Stylized pecky cypress walls wrap around the master sitting room, where an inviting sitting area facing a wide-screen television beckons. Additional texture is seen in the carpeting and window treatments.
If ever there was a perfect time of the year for Marion de Vogel to introduce her husband, Willem, to Vero Beach, it was in March, the beginning of “mud season” up North — a time when frost comes out of the ground, snow starts melting and spring rains combine to create a mucky mess.
For Marion, whose great-grandfather, Arthur G. McKee, co-founded McKee Botanical Garden, and whose father, Arthur McKee Latta, managed the grounds, it was like coming home. For Willem, who had made it clear from the beginning that he wanted nothing to do with the Sunshine State, it was grin-and-bear-it time.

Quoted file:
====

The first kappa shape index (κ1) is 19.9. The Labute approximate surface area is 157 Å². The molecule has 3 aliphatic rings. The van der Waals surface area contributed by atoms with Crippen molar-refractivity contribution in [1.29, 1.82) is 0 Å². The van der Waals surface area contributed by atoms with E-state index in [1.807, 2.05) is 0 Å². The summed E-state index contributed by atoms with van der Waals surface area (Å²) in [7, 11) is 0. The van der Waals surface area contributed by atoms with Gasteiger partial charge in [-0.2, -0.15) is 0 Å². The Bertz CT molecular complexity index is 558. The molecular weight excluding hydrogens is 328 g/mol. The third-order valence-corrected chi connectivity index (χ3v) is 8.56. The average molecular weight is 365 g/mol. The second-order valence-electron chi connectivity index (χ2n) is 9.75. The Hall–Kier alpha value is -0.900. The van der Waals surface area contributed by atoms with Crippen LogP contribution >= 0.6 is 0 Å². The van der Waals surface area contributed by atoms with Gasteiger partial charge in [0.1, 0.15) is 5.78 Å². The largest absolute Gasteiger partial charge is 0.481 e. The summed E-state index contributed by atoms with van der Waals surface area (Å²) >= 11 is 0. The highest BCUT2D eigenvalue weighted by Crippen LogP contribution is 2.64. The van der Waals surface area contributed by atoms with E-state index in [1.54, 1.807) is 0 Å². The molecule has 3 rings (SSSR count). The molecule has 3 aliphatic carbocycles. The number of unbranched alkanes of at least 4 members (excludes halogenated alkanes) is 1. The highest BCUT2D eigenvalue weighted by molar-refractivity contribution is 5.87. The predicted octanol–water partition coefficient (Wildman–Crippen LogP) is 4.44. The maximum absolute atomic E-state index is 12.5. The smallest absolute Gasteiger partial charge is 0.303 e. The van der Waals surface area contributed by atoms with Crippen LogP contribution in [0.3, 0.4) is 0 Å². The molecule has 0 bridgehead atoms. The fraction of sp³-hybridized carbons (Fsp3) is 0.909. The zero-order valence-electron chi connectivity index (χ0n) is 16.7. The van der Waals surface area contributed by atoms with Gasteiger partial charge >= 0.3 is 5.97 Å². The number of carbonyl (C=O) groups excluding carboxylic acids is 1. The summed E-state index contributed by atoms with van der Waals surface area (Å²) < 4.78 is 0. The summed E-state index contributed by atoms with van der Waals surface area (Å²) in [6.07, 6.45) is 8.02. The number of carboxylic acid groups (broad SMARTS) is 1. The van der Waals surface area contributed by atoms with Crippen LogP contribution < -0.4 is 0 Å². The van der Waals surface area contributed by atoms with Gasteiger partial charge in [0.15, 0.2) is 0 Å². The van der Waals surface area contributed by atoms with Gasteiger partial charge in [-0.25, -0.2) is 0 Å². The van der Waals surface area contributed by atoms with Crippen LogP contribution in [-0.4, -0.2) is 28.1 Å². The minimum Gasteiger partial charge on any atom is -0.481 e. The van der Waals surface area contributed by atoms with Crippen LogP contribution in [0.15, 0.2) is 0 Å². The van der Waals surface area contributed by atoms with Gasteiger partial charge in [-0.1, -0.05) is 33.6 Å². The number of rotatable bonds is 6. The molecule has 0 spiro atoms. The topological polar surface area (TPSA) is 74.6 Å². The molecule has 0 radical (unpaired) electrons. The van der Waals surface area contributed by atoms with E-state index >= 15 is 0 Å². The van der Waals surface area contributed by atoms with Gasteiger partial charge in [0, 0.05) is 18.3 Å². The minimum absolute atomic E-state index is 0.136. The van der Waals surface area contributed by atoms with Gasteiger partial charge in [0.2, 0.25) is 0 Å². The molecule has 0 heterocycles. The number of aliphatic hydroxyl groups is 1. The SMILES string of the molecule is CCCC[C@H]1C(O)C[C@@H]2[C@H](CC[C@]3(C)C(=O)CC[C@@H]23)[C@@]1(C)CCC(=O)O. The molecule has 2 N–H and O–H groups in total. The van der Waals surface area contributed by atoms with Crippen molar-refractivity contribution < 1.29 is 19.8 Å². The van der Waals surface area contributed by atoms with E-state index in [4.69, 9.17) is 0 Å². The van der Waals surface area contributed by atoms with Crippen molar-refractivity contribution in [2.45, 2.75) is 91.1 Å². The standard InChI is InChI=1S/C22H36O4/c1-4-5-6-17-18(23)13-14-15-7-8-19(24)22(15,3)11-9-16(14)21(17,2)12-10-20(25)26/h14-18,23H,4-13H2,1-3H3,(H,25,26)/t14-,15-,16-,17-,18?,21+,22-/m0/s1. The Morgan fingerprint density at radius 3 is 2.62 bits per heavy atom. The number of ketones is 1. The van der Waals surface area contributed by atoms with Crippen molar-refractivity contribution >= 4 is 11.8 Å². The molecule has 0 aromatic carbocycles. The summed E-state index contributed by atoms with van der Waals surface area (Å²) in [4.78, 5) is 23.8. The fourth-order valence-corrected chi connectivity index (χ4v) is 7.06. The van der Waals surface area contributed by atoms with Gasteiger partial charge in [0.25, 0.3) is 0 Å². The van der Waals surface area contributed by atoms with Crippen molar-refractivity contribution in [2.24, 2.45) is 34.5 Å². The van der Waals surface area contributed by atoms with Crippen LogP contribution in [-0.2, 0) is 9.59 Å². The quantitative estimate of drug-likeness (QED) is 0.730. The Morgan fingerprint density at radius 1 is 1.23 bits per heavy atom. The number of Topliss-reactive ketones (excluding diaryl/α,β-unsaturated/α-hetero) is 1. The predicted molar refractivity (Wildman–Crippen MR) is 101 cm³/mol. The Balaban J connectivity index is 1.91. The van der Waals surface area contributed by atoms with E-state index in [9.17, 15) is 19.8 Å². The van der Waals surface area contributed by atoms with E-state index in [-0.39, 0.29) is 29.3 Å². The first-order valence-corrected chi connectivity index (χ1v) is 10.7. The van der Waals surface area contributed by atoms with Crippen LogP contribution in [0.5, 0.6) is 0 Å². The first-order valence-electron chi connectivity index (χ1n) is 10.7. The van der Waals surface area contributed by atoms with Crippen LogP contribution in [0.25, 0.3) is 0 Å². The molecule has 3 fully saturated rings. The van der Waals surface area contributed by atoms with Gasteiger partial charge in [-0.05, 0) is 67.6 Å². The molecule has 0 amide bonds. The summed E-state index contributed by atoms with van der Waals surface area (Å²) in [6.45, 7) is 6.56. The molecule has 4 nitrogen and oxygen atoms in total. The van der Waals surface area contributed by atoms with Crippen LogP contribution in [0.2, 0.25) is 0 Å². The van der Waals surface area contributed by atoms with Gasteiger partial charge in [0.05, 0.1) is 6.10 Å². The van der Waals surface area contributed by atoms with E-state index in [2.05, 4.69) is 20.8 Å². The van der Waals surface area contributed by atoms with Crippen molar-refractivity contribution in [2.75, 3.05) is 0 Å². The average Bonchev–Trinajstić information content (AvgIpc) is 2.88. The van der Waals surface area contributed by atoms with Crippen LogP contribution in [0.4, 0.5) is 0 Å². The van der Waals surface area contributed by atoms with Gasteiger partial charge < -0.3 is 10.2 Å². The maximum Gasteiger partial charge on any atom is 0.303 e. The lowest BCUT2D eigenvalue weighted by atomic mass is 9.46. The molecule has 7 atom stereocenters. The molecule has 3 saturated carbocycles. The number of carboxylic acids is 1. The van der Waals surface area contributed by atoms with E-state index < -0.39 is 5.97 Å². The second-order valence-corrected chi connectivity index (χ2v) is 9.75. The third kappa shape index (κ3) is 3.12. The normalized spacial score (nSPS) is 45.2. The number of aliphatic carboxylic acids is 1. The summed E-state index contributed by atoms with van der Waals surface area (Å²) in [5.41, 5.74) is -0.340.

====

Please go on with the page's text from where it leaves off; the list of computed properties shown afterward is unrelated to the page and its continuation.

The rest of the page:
However, after experiencing the Vero Beach version of the Florida lifestyle, Willem began to have a change of heart, and last summer the de Vogels moved into their new two-story, four-bedroom home on the barrier island. In contrast to their traditional residence in New York state, their Vero abode has a more contemporary feel that celebrates their new life together.
Avid equestrians, the couple was brought together by mutual friends. It’s their shared love of horses that led them to artist, photographer and filmmaker Roberto Dutesco, whose striking images of the wild horses that live on Sable Island off the east coast of Canada set the theme throughout the open great room of their home. A white canvas, brushed with subtle shades of sand and sky blue, provides the perfect background.